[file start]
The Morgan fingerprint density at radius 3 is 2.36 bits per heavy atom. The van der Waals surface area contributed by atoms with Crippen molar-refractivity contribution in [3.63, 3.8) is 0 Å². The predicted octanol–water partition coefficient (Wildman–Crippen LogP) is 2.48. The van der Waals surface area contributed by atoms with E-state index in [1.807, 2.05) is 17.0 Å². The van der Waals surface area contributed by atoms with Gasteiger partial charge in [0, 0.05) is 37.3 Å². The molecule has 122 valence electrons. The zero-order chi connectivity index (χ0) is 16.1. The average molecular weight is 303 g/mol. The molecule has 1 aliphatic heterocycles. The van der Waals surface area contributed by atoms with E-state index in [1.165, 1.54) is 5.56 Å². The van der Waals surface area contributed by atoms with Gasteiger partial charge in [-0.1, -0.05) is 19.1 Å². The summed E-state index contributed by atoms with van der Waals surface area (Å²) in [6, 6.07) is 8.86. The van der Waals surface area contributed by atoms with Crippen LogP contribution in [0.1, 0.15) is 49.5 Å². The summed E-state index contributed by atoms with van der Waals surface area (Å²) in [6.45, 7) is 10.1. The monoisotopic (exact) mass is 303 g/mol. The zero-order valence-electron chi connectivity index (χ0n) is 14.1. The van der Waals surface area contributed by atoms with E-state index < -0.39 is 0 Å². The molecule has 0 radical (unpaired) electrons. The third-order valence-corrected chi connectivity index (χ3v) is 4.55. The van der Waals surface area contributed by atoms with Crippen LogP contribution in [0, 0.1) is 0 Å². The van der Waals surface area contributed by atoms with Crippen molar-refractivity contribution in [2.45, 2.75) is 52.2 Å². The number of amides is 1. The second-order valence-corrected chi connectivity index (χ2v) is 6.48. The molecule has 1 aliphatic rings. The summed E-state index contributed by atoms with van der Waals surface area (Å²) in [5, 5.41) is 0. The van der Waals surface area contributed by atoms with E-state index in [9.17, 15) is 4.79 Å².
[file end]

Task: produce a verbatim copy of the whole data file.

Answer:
The Morgan fingerprint density at radius 3 is 2.36 bits per heavy atom. The van der Waals surface area contributed by atoms with Crippen molar-refractivity contribution in [3.63, 3.8) is 0 Å². The predicted octanol–water partition coefficient (Wildman–Crippen LogP) is 2.48. The van der Waals surface area contributed by atoms with E-state index in [1.807, 2.05) is 17.0 Å². The van der Waals surface area contributed by atoms with Gasteiger partial charge in [0, 0.05) is 37.3 Å². The molecule has 122 valence electrons. The zero-order chi connectivity index (χ0) is 16.1. The average molecular weight is 303 g/mol. The molecule has 1 aliphatic heterocycles. The van der Waals surface area contributed by atoms with E-state index in [1.165, 1.54) is 5.56 Å². The van der Waals surface area contributed by atoms with Gasteiger partial charge in [-0.1, -0.05) is 19.1 Å². The summed E-state index contributed by atoms with van der Waals surface area (Å²) in [6, 6.07) is 8.86. The van der Waals surface area contributed by atoms with Crippen LogP contribution in [0.1, 0.15) is 49.5 Å². The summed E-state index contributed by atoms with van der Waals surface area (Å²) in [6.45, 7) is 10.1. The monoisotopic (exact) mass is 303 g/mol. The zero-order valence-electron chi connectivity index (χ0n) is 14.1. The van der Waals surface area contributed by atoms with E-state index < -0.39 is 0 Å². The molecule has 0 radical (unpaired) electrons. The third-order valence-corrected chi connectivity index (χ3v) is 4.55. The van der Waals surface area contributed by atoms with Crippen LogP contribution in [0, 0.1) is 0 Å². The van der Waals surface area contributed by atoms with Crippen molar-refractivity contribution in [2.45, 2.75) is 52.2 Å². The number of amides is 1. The second-order valence-corrected chi connectivity index (χ2v) is 6.48. The molecule has 1 aliphatic rings. The summed E-state index contributed by atoms with van der Waals surface area (Å²) in [5, 5.41) is 0. The van der Waals surface area contributed by atoms with E-state index in [9.17, 15) is 4.79 Å².